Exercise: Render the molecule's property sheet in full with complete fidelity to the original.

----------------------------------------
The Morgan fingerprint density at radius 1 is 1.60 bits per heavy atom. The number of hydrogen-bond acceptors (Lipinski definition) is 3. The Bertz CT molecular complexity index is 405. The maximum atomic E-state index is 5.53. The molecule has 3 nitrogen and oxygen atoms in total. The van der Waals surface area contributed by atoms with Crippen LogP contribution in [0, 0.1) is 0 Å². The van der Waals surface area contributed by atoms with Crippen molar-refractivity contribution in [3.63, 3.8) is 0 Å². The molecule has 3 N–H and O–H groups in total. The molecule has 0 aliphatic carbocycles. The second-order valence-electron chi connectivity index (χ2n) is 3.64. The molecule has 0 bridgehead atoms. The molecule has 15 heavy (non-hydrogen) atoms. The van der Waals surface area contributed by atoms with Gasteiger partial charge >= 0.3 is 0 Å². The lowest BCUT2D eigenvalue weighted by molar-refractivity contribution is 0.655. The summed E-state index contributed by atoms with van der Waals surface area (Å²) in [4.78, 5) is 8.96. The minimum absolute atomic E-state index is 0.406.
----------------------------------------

The Morgan fingerprint density at radius 1 is 1.60 bits per heavy atom. The number of hydrogen-bond acceptors (Lipinski definition) is 3. The Bertz CT molecular complexity index is 405. The maximum atomic E-state index is 5.53. The molecule has 3 nitrogen and oxygen atoms in total. The van der Waals surface area contributed by atoms with Crippen LogP contribution in [0, 0.1) is 0 Å². The van der Waals surface area contributed by atoms with Crippen molar-refractivity contribution in [3.63, 3.8) is 0 Å². The molecule has 3 N–H and O–H groups in total. The molecule has 0 aliphatic carbocycles. The second-order valence-electron chi connectivity index (χ2n) is 3.64. The molecule has 0 bridgehead atoms. The molecule has 15 heavy (non-hydrogen) atoms. The van der Waals surface area contributed by atoms with Gasteiger partial charge >= 0.3 is 0 Å². The lowest BCUT2D eigenvalue weighted by molar-refractivity contribution is 0.655. The summed E-state index contributed by atoms with van der Waals surface area (Å²) in [4.78, 5) is 8.96. The minimum absolute atomic E-state index is 0.406.